The toy manufacturer Mattel joined forces in the mid-1960s with the publisher Whitman to bolster the popular Barbie and Skipper brands with sets of paper dolls, a speciality of Whitman’s since the 1930s.  Some authorities think the sheer number and variety of Mattel/Whitman paper dolls produced from the 1970s onward probably dealt the genre its death’s blow by turn of the new century.  Supposedly little girls no longer play with paper dolls: it’s up to the collectors who find them fascinating to hunt down and preserve them.

While researching the recent post on Skipper, I discovered in the stacks a set of these Mattel/Whitman paper dolls, The Happy Family.   I was surprised to see represented multi-generational Black family dressed in conservative, but mod-ish fashions of the mid-seventies instead of figures that more closely corresponded with my idea of Mattel dolls.  What exactly does Cotsen have?

The minimal publishing information on the covers was enough to trace the paper dolls back to the original product line of fashion dolls.  The Whitman logo appears in the upper right-hand corner and the actual imprint, nearly illegible against the border of coarsely woven fabric, states that this is a Whitman book and that Whitman is a subsidiary of Western, better known as the publisher of Little Golden Books.  But the pamphlet is not Whitman’s intellectual property.  Barely readable In the lower right hand corner below the cross-stitching, is a statement by the copyright holder Mattel that “The Happy Family” ®, “Hal,” “Hattie,” and “Hon” are U.S. registered trademarks used here by permission of Mattel.  One of the pages of costumes has a second, much clearer copyright statement without the information about the trademarks.

Three Black fashion dolls preceded “The Happy Family” paper dolls: “Colored Francie” in 1967, which was quickly withdrawn, Christie, Barbie’s best friend, in 1968, and in 1969, Julia, modeled on performer Diahann Carroll. .  The members, dad Hal, mom Hattie, Baby Hon, and the Happy grandparents (purchased separately from the other three), were introduced in 1974 as the friends of the Sunshine Family, Steve, Steffie, Baby Sweets, and the Sunshine grandparents.  The black and the white dolls were made with the same molds for the bodies and heads. The Happy and Sunshine families had a peripheral connection at best with the 1970s Barbie universe.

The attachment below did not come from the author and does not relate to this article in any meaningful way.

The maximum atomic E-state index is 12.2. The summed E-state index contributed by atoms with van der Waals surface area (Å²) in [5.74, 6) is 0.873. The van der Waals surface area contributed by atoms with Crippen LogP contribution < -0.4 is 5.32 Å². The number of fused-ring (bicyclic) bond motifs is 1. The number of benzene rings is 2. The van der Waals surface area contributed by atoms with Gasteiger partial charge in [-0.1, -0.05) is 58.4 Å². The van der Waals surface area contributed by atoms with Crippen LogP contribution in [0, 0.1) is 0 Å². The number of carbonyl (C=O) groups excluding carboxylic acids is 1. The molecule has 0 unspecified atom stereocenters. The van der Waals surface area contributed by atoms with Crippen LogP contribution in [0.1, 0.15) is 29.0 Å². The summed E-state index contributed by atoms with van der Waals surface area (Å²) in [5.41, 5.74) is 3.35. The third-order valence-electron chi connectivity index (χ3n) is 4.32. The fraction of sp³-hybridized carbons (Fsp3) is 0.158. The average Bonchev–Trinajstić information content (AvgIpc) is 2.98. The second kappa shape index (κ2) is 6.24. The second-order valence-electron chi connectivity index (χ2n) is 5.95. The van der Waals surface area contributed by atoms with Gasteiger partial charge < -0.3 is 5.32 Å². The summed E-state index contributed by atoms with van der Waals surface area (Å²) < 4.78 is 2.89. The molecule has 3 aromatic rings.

If not exactly hippies or flower children, the Sunshine Family was more counterculture than the pack Barbie ran with during the Age of Aquarius.  The Sunshines ran a hobby store for a living, maintained a very well furnished art studio in the back of their truck, rode a bicycle built for three, and probably shopped in bulk at the whole foods co-op.  Wholesome and just a little folksy, the Sunshines probably would have been comfortable spending time with the other Mattel dolls who went back to nature in the 1970s..

Promotional photographs for the two toy families suggested that the Happys hung out at the Sunshines’ house (it doesn’t look as if the Happys’ accessories included their own fold-up cardboard digs).  Like the pioneering Christie and Julia Black dolls,the Happys were designed to play supporting roles to the Sunshines.  Even though the black dolls were not equal to the white ones, the fact that they were shown in a domestic space with no apparent barriers between them perhaps reflected the naive hope that if only Black and white people would spent time together, they’d discover how much they had in common and come to like each other.

Both lines were cancelled by Mattel in 1978, but reintroduced in redesigned versions in the 1980s and the early 2000s.  I wasn’t able to figure out if the new Happys were characters in their own right or if they were still supposed to be played with in the shadow of the Sunshines.